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Home > Tool Review

Blade Cleaning: Removing Pitch and Resin From Your Blades and Router Bits

Here's a way to extend the time between sharpening your saw blades and bits.

After use, a saw blade will develop a coating of what's referred to as pitch.  This pitch will affect the cutting of your blade if not removed.  You'll start to notice having to push harder to get the stock through the blade.  This will in turn produce more heat on the blade which will dull the blade faster than need be.  So giving your saw blades and bits a good cleaning on a regular bases is a good practice to get into.

I've read a lot of articles on different ways to remove pitch from blades.  To be honest, some of them scare me, here's why.  

Most blades that you buy are carbide tipped.  Carbide is a very hard metal that will stay sharp longer than softer metals.  Carbide is expensive though, so most of the time only the tips of the cutter are brazened with carbide to cut cost.  Some of the articles I've read on the Internet and in some magazines say to use oven cleaners to remove pitch form blades.  There's no doubt that these products will remove any build-up on your blades, but the harshness of the corrosive chemicals in these products lead me to believe that they could eat away at the joint between the carbide and the body of the blade.  The last thing I want as my table saw blade is spinning at 10,000 rpm is bits of carbide flying at me like bullets!  

So what's a better alternative?  Fortunately, there are some very good products out on the market specifically designed for cleaning pitch from blades and bits safely and effectively and some other generic cleaners that will work also.  All these products need to be handled with care as all of them can be irritants to skin and dangerous if splashed in eyes or swallowed.  Follow all manufactures warnings and precautions during use.  Also, keep these products out of reach of children.  

The two products that I tested are non--corrosive and clean up with water.  Both are concentrated so they need to be diluted with water.  I chose the concentrated products to try to get the most bang for my buck.  

The first product I tested was Woodcraft's Resin Remover.  It comes in a pint size plastic bottle for $10.99 at my local Woodcraft store.  The directions stated to dilute the the product at a ratio of 1 part Resin Remover to 4 parts water, which I did.  I used a plastic protector that you use underneath flower pots to prevent water from leaking out on the floor as a "soaking tub".  Whatever you choose to use, make sure that it's big enough to submerge whatever size blade you're using.  Also, don't use the container for anything else, mark it someway so that it's clear that it's to be used only for blade cleaning.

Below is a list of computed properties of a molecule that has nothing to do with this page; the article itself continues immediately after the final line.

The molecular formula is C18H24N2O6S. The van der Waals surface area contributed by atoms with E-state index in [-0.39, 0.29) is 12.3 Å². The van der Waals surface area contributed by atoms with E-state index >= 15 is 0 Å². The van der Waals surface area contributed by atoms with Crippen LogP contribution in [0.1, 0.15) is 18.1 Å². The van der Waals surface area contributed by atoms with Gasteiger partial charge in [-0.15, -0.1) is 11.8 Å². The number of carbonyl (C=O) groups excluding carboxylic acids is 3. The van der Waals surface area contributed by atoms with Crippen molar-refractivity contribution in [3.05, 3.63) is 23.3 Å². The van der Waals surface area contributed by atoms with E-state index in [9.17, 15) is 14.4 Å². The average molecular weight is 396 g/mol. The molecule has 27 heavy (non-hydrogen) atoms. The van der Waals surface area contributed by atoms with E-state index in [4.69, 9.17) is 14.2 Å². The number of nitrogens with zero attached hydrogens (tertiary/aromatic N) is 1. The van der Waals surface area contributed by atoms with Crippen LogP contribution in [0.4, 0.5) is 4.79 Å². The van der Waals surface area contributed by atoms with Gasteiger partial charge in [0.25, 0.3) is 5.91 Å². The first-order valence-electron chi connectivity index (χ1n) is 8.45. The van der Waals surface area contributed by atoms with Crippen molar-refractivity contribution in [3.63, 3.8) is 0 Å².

The blade that I used to test both products had plenty of pitch build-up as you can tell from the pictures.  I wanted to be as fair in comparing the two products as I could, so I only dipped a portion of the blade in the diluted solution for each test product so the same blade could be used for both test products.  

I let the blade soak in the solution for 30 minutes.  The Woodcraft Resin Remover worked great.  There was no pitch left, and even better, all I had to do was wipe the blade clean with a rag. (Make sure you wear gloves at all times using both of these products to protect yourself from skin irritation and from the sharp teeth on the blade).  

Another word of caution here.  If you do find that the pitch on your blades needs a little more persuasion to come off, don't use anything that will scratch up the carbide or blade itself.  A fine grit synthetic Scotch Bright pad would be as much as I would use.  Just be gentle even with this, as it can still scratch.  

The next product that I tried was Simple Green concentrate.  This is a product that's used for general cleaning and can be found at grocery stores and even at the big box hardware stores.  

Simple Green concentrate comes in a spray bottle that needs to be diluted with water.  I paid  $4.97 at Lowes for a 32 oz. size bottle.  (I don't understand why the product comes with a sprayer when it needs to be diluted first but what do I know).  The directions state that you can dilute it anywhere from 1:1 to 1:10.  So to be as fair as possible I choose to use the same 1:4 ratio as the Woodcraft Resin Remover.  I followed the same procedure as with the Woodcraft product letting the blade soak for 30 minutes.  To my surprise, the Simple Green product removed all the pitch build-up just as well as the Woodcraft product.  Again, I only had to wipe the blade clean with a rag.

My conclusion is pretty simple.  The Simple Green concentrate did just as good a job as the Woodcraft Resin Remover for much less money.  The Simple Green is less than half the cost for twice as much concentrate.  And using the same 1:4 ratio the Simple Green will mix up to a gallon of cleaner once diluted.  In my book that's a no brainer.  

 

Warning:  The blade tested here was not Teflon coated.  I don't know if either of these products are safe to use on Teflon.  I would suggest at first trying soap and hot water with a pad that says it's safe to use on Teflon coated surfaces.

 


-Craig Stevens
 2007

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